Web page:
The fact is that "nearly everyone" did not agree with the bailout. Twenty-five senators and 171 representatives voted against it. Of those 25, 14 were Republicans. Of those 171, 108 were Republicans. And this means that a majority of House Republicans (108-91) didn't want any part of this expensive fiasco.
However, the House GOP Leadership-Reps. John Boehner, Roy Blunt, Adam Putnam, and Eric Cantor-voted for it. They defied the wishes of a majority of members of their own House caucus. Boehner, who called the bailout bill a "mud sandwich," said, "Nobody wants to vote for this." But he voted for it. Now he and some other members of Congress are supporting Bloomberg News in its legal demand that the Federal Reserve provide details of the bailout process.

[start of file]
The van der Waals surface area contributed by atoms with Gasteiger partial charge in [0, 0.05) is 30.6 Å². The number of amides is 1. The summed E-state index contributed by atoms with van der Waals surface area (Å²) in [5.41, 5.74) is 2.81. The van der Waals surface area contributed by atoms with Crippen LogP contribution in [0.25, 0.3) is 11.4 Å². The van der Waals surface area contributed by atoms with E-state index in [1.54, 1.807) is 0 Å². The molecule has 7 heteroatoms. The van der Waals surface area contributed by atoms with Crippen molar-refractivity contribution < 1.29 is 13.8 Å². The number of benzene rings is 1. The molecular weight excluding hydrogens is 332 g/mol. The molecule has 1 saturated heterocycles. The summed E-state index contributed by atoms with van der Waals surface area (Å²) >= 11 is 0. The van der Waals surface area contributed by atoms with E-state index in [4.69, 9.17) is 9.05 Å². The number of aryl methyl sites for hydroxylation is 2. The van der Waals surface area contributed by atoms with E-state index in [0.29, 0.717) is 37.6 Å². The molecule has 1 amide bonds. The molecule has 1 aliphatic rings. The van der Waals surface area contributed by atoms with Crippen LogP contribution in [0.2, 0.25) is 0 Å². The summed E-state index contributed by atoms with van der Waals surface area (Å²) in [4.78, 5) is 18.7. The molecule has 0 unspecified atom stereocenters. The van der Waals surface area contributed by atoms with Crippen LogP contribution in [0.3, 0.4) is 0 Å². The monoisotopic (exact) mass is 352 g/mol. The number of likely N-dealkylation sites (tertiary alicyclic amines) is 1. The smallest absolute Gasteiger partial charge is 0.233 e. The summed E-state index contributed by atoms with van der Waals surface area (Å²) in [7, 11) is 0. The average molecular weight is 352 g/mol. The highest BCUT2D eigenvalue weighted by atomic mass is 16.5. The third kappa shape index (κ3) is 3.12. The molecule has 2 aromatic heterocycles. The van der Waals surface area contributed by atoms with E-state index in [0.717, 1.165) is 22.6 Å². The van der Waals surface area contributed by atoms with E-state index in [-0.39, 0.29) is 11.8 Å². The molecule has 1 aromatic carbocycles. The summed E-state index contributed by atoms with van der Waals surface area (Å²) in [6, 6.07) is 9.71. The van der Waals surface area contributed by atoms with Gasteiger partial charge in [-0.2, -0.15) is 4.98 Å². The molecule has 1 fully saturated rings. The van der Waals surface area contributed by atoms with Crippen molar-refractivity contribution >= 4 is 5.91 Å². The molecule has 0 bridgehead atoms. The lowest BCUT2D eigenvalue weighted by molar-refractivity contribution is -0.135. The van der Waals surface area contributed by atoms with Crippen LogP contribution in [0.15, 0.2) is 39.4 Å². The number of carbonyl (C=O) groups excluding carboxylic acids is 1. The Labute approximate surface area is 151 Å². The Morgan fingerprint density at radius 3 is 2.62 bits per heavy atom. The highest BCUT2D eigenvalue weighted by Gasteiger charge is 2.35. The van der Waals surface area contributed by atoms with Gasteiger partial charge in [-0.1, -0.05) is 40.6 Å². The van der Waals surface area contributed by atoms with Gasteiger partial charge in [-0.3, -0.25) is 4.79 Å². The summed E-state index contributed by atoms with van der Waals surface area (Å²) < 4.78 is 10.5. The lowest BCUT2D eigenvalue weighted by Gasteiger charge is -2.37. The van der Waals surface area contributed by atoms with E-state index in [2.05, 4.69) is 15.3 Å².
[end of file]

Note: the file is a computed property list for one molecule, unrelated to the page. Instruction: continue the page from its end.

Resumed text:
Blunt and Putnam are stepping down from their leadership posts. But Boehner and Cantor still think they should lead the House Republicans. Rep. Dan Lungren of California is said to be weighing a challenge to Boehner for the top Republican job in the House, but Lungren also voted for the bailout.
Former Republican House Speaker Newt Gingrich, who is frequently on Fox News and Sean Hannity's radio show promoting himself, his websites, and his ideas on this or that, is considered by some a candidate for the position of chairman of the Republican National Committee. But he was against the bailout before he was for it. Then he was against it again. Like Paulson and the House Republican leaders, he has no credibility left.
In terms of damage to the Republican Party, it is interesting to note that the three Republican senators whose races are still in dispute and who are in danger of losing their re-election bids voted for the bailout.